Saturday Patch Migrants

After missing a text from Gary asking if i wanted to go to North Norfolk on Saturday morning, come the afternoon I had to go look for some birds. After doing various jobs it was getting quite late so Laura and I headed over to Paston Cliffs for a little look. I was surprised by the amount of birds we could hear, but as the wind had picked up locating them in the scrub wasn't easy. There seemed to have been a fall of Robin as they accounted for most of the ticking we heard, c20 Robin, 5+ Goldcrest and a few Wren where in the bushes. A few thrushes came up from the cliff/off the sea with 5 Redwing and 2 Fieldfare seen. Quite a few Meadow Pipit seemed to be heading South, along with c10 Pied Wagtail and with them 2 Lapland Bunting flew through, I found them again on the deck further along the cliffs. Looking out to sea despite the land wind a few Gannet drifted through distantly and a Shearwater sp. probably Sooty Shearwater wasn't too far out.

Friday, 17 October 2014

Finally Birding

Since mid-September a raft of Westerly winds have seen migration in Norfolk slow to a trickle, but just in time for my annual 2 week mid-October holiday the wind shifted. Work meant that I missed trips for the Marked Shrike and Little Crake, but on 8th Oct I did get up to Burnham Norton, in some horrible weather to see the Steppe Grey Shrike, but rather distant.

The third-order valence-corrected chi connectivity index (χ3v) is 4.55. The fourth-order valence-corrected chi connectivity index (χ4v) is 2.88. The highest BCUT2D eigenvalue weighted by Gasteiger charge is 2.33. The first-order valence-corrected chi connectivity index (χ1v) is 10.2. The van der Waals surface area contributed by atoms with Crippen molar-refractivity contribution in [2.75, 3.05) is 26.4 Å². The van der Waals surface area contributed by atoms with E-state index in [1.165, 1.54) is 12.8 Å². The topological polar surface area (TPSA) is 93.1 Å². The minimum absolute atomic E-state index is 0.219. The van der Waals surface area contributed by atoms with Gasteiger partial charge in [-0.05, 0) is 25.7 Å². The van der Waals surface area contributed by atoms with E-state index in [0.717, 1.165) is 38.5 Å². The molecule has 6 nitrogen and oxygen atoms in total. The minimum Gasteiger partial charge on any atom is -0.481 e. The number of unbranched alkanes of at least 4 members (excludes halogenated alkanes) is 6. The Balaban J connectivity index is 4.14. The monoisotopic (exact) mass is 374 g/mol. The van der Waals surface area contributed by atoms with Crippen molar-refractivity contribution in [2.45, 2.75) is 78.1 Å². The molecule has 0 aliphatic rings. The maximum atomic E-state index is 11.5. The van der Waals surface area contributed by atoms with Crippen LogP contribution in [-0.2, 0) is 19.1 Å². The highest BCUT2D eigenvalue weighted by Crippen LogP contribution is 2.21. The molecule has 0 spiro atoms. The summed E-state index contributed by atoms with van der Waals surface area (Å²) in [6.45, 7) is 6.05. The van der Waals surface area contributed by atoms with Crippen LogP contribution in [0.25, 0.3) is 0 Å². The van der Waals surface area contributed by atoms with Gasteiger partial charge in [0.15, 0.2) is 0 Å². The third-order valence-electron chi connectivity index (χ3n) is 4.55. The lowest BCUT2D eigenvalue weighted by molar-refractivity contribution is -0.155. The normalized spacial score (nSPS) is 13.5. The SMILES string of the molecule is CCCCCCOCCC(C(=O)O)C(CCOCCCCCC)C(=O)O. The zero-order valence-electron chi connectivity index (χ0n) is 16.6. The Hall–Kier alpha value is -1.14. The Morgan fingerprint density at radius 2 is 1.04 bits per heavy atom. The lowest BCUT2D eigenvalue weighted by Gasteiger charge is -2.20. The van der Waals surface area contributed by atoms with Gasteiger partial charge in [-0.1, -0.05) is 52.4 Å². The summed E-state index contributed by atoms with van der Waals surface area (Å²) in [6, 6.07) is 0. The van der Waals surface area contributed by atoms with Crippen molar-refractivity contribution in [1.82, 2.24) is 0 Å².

After work on Sunday Laura and I headed up to North Norfolk to stay with friends but torrential rain on Monday meant there was no chance of a coastal walk. The day got worse as I returned home to find a puddle in our utility room, the roof was leaking! Tuesday was then taken up removing most of the tiles from our extension, repairing and re-tiling the roof. While up on the scaffold c40 Redwing few over and a flock of 22 Long-tailed Tit were in the garden. Wednesday was then spent pulling up the lino and soaked under floor insulation (the only upside was I found a tiled floor underneath). Thursday I managed to finally tidy up and it was only this afternoon that I found time to get out birding.

Being 1pm it was a bit late to head to the coast although a small fall of Pallas Warbler made it was tempting. I plumped for my normal circuit out towards Antingham Pond and back. In the fields I found my first migrants of the day, a flock of 50+ Meadow Pipit, further along another group of 9 flew over. I've only ever seen 2 Meadow Pipit on the walk in the past. Numbers of Blackbird and Song Thrush seem to have increased and a couple of Redwing were seen. Near Antingham Pond while doubling back along the road for a closer look at a group of 3 Buzzard drifting east (one looked very pale) I heard a Yellow-browed Warbler call. Despite waiting around, the tit flock I assume the YBW was associating with moved off without seeing or hearing the bird again. Nearer home a few Jay seemed to be passing over, but not the numbers of a few weeks ago. A few less common migrants have been found along the coast so who knows what the weekend and the rest of my holiday will hold.